Best-Stocked Position: Righthanded power arms. Shipley made some strides in the second half of the season last year and is a solid No. 1 prospect for the system, even if he looked better as the No. 3 prospect behind Swanson and Blair. Bradley is big league-ready although his injury issues and lack of development of his secondary stuff might force a move to the bullpen. Lopez also looks like a future reliever. Jose Martinez, Adam Miller and Jake Barrett are three other power arms to watch.

Breakout Candidate: Righthander Ryan Burr, the club’s fifth-round pick in 2015, improved his control in his pro debut. If he can keep throwing strikes, his plus fastball and improved slider could allow him to move very quickly as a lights-out reliever.

— J.J. Cooper


State of the System: Shallow. The White Sox unleashed Chris Sale in 2011, Jose Abreu in 2014 and Carlos Rodon in 2015, but Chicago has precious little in terms of potential impact prospects beyond shortstop Tim Anderson and righthander Carson Fulmer. In fact, the White Sox have been one of the more aggressive clubs this winter when it comes to trading prospects for big league assets. Notably, they dealt righthander Frankie Montas, outfielder Trayce Thompson and second baseman Micah Johnson to acquire Todd Frazier and lefthander Zack Erwin and reliever J.B. Wendelken to obtain Brett Lawrie.

Best-Stocked Position: Lefthanders. The big league rotation sported 80 percent southpaws in 2015, with Sale, Rodon, Jose Quintana and John Danks, and Chicago might receive a further infusion of lefthanders in the coming seasons‹even after parting with 2015 fourth-rounder Erwin. Both Jordan Guerrero and Brian Clark should spend significant time at Double-A Birmingham, and both have quality fastballs and feel for secondary stuff. Additionally, 2014 third-rounder Jace Fry could one day contribute, but he had Tommy John surgery and missed most of 2015.

Breakout Candidate: Clark spent most of last summer at high Class A Winston-Salem piggybacking with Fulmer, but he still showed a number of desirable attributes, including an ability to miss bats, generate weak contact and keep the ball on the ground. He struck out 85 in 89 inning while not allowing a home run.

— Matt Eddy

State of the System: The Blue Jays had one of baseball’s better farm systems entering 2015, then leveraged it in a series of deals that transformed the major league team into the franchise’s first playoff spot in 22 years. All those deals have left a thin system, particularly at the upper levels and in terms of pitching.

Best-Stocked Position: The Jays were able to trade Ben Revere because of their outfield depth. Beyond graduated Dalton Pompey, they have Roemon Fields close to ready for a fourth-outfielder role as well as top prospect Anthony Alford headed for Double-A in 2016. Toronto also has high hopes for 2012 first-rounder D.J. Davis and 2015 pick Reggie Pruitt.

Breakout Candidate: Righthander Jon Harris, the club’s 2015 first-round pick, showed flashes but pitched tired after signing and was hit hard at short-season Vancouver. His first full year should go smoother if he’s physically strong enough to handle the grind, as he has a polished four-pitch mix.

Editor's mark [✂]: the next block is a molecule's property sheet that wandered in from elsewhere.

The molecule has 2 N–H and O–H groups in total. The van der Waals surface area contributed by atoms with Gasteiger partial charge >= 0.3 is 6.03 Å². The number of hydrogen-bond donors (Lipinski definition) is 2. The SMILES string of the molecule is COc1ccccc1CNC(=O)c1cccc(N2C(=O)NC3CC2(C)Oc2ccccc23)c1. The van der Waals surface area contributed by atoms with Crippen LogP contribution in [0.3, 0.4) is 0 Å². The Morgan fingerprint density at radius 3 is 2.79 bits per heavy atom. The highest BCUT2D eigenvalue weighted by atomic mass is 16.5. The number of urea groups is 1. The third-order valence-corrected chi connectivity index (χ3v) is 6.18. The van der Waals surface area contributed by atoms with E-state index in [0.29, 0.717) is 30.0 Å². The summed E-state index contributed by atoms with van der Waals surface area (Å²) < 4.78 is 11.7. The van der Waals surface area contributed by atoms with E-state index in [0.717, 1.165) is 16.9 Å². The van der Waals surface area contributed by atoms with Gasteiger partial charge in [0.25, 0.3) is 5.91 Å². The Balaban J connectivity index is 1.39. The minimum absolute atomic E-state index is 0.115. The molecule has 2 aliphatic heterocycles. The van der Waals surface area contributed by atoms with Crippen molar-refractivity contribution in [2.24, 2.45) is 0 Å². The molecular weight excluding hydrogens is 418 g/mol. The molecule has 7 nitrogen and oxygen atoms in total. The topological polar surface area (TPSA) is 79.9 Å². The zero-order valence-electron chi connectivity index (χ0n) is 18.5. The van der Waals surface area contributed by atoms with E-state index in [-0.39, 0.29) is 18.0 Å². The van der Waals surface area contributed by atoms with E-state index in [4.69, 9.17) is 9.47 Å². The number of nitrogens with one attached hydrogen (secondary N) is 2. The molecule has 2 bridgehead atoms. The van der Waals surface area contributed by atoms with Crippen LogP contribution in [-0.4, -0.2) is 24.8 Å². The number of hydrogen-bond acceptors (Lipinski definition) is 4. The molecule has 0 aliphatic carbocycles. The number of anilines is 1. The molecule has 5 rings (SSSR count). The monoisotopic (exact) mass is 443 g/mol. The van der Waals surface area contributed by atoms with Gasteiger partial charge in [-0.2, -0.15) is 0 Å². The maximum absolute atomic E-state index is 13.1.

— John Manuel


State of the System: It could be worse. If not for the Craig Kimbrel trade, the Padres would have had been battling to stay out of the Org Talent Rankings basement. That one trade brought back three of the club’s top eight prospects including its top two–Javier Guerra and Manuel Margot. But that can’t make up for the massive exodus of talent from recent trades. Fully half of 2015 Top 10–Matt Wisler, Trea Turner, Joe Ross, Zach Eflin and Jace Peterson–are playing for other organizations now. Only nine players from last year’s Top 30 are on this year’s list.

Best-Stocked Position: Shortstop. San Diego has had a glaring need at shortstop for years, one that was readily apparent in 2015. Alexei Ramirez should fix that problem in the short term and Guerra should give the club a plus defender in the long-term, but Ruddy Giron and Jose Rondon (both among the club’s Top 5 prospects) make shortstop/middle infield the one position in the system with some depth in full-season ball.

Breakout Candidate: Righthander Emmanuel Ramirez needed three years in the Dominican Summer League to make it to the U.S., but now that he’s taken a step forward with his command and control he should be ready for a stint with a full-season club at some point in 2016. Ramirez’s curveball is his go-to weapon, but his fastball is good enough to make a big step forward.

— J.J. Cooper


State Of The System: Understandably thin. For years, Detroit used its farm system as a credit card. A prospect trade here and another one there served as the building blocks of a team that went to the playoffs four straight seasons, including a World Series appearance in 2012. No trade will ever come close to matching the Miguel Cabrera heist of 2007, but Detroit has dealt away Devon Travis, Willy Adames, Jake Thompson, Corey Knebel, Jonathan Crawford, Domingo Leyba and Eugenio Suarez in the past couple of seasons. A disastrous 2015 season flipped the scripts as Detroit went into selloff mode for the first time this decade. The team’s best prospect is trade acquisition Michael Fulmer, and that doesn’t count the graduated Daniel Norris and Matt Boyd. One season of dealing for prospects can’t make up for multiple years of trading away prospects, and Detroit ranks in the bottom third for the fifth time in the past five years.